California Court Orders Professor To Reimburse College $62,000 For Sabbatical That Failed to Meet Obligations
A former political science professor must repay $62,000 in past salary to the Chaffey Community College District for failing to meet his sabbatical obligations.
The California Court of Appeal ruled that Dale Tatum breached his sabbatical agreement when, instead of conducting new research, he presented Chaffey’s faculty senate with a manuscript nearly identical to his 1990 doctoral dissertation. As a result, he’ll have to reimburse the salary he received while on leave.
His lawyer, Gloria Haney of Orange, said there will be no further appeal of the sabbatical issue. Tatum instead will focus on an upcoming trial in his separate wrongful termination and racial discrimination suit, which is scheduled for January of 2009, according to the district’s lawyer.
Tatum, who is African American, taught at the college from 1991 until 2003.
He applied for sabbatical for the 2000-‘01 academic year, according to court documents. His application specified he would research, write and publish a book about the “tactics and strategies used by the United States and the Soviet Union during the Cold War.”
After reviewing the manuscript he submitted, “Who Influenced Whom: Lessons from the Cold War,” the faculty senate determined it was a “nearly verbatim copy” of his decade-old doctoral dissertation. The senate then gave Tatum two additional opportunities to revise his report and manuscript to better indicate how he met the promised activities and objectives in his application, the court said.
Ultimately, the senate remained unconvinced by his revisions and forwarded the unsigned report to Chaffey’s executive vice president, who agreed that Tatum had failed to meet his obligations.
In court briefs, Tatum argued he completed his sabbatical requirements when University Press of America published “Who Influenced Whom” in 2002, thereby fulfilling “the goals and objectives as he stated them within his sabbatical-leave request.” Haney said the book is used at leading universities, including Harvard, Oxford and Yale universities and at the U.S. Military Academy.
Haney called the district’s demand for reimbursement of salary “clearly retaliatory.”
Tatum further claimed the district’s reimbursement lawsuit was brought against him in retaliation for earlier complaints he’d made about “racial discrimination, harassment and retaliation he believed he was experiencing” at the college.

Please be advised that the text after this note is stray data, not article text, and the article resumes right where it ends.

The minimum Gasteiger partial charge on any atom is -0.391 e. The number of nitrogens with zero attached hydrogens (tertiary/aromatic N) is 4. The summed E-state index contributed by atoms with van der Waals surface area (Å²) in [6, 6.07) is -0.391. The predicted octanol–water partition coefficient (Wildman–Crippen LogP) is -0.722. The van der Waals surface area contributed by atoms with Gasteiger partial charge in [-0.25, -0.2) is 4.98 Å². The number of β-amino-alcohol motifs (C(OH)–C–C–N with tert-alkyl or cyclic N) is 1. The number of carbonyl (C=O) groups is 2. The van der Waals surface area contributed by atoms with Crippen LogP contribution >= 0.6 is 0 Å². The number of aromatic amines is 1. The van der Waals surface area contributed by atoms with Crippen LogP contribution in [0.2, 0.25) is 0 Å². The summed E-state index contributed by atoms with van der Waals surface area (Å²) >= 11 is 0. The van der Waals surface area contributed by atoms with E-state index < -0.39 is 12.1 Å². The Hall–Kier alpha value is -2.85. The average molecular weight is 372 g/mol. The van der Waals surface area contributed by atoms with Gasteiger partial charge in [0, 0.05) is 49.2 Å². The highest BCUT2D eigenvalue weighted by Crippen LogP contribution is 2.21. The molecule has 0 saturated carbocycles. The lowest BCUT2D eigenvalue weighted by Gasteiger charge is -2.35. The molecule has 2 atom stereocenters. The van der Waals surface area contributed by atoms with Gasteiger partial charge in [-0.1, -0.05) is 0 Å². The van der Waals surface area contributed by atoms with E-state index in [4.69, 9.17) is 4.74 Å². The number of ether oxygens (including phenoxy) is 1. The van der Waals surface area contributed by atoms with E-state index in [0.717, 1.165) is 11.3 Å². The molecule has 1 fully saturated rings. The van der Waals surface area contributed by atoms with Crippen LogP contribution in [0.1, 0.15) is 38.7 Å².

The district denied those allegations, and Los Angeles attorney Mary Dowell, who represents the district, said there’s precedent for its actions. She said she believes Chaffey “had at least once and possible twice before” demanded reimbursement from other faculty members for failing to fulfill sabbatical obligations.
Instead, the college asserted that the sabbatical question is one of simple contract law. The Court of Appeal agreed.
Examining the case, the three-member panel said the dispute involved a single issue: “That issue, stated bluntly, is what did Tatum say in his sabbatical leave request that he would do while on leave, and did he do it?”
In an opinion written by Justice Art McKinster, the court concluded the manuscript “contained very little if any new scholarship or research,” so although Tatum presented a publishable manuscript, it failed to meet the agreed-upon requirements.
Partly as a result of his failure to meet the sabbatical requirements, the college fired Tatum in October 2003 (see Community College Week, Oct. 8, 2007).
Soon after his discharge, Tatum sued the college alleging wrongful termination and employment discrimination. That is the case headed for trial.
Speaking broadly of how these two cases relate to other California colleges, Dowell said, “I think this decision does support the proposition that the sabbatical leave agreement is a contract between a college and faculty member that has liability separate from the employment of the faculty member. If a faculty member fails to do what he or she promised to do during the sabbatical, then the college can sue to recover the money that the college pays.”
In 2007, Tatum and the district also settled a separate federal lawsuit, court records show.